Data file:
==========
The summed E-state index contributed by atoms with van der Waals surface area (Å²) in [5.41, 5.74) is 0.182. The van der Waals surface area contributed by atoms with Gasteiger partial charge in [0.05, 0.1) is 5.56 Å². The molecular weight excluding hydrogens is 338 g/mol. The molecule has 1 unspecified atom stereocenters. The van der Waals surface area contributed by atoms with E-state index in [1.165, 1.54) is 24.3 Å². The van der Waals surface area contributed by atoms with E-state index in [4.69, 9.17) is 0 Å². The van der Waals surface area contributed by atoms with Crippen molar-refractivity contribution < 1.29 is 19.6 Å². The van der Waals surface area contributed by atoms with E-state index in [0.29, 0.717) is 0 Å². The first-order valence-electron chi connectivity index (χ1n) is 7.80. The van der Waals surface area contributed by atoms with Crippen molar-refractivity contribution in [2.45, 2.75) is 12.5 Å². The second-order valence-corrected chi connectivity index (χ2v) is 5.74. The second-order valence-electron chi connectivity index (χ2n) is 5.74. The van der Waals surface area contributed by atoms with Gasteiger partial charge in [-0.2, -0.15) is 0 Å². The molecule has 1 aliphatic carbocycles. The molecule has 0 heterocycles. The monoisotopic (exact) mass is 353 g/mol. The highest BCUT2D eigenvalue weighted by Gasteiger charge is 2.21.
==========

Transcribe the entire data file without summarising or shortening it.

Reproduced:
The summed E-state index contributed by atoms with van der Waals surface area (Å²) in [5.41, 5.74) is 0.182. The van der Waals surface area contributed by atoms with Gasteiger partial charge in [0.05, 0.1) is 5.56 Å². The molecular weight excluding hydrogens is 338 g/mol. The molecule has 1 unspecified atom stereocenters. The van der Waals surface area contributed by atoms with E-state index in [1.165, 1.54) is 24.3 Å². The van der Waals surface area contributed by atoms with E-state index in [4.69, 9.17) is 0 Å². The van der Waals surface area contributed by atoms with Crippen molar-refractivity contribution < 1.29 is 19.6 Å². The van der Waals surface area contributed by atoms with E-state index in [0.29, 0.717) is 0 Å². The first-order valence-electron chi connectivity index (χ1n) is 7.80. The van der Waals surface area contributed by atoms with Crippen molar-refractivity contribution in [2.45, 2.75) is 12.5 Å². The second-order valence-corrected chi connectivity index (χ2v) is 5.74. The second-order valence-electron chi connectivity index (χ2n) is 5.74. The van der Waals surface area contributed by atoms with Gasteiger partial charge in [-0.2, -0.15) is 0 Å². The molecule has 1 aliphatic carbocycles. The molecule has 0 heterocycles. The monoisotopic (exact) mass is 353 g/mol. The highest BCUT2D eigenvalue weighted by Gasteiger charge is 2.21.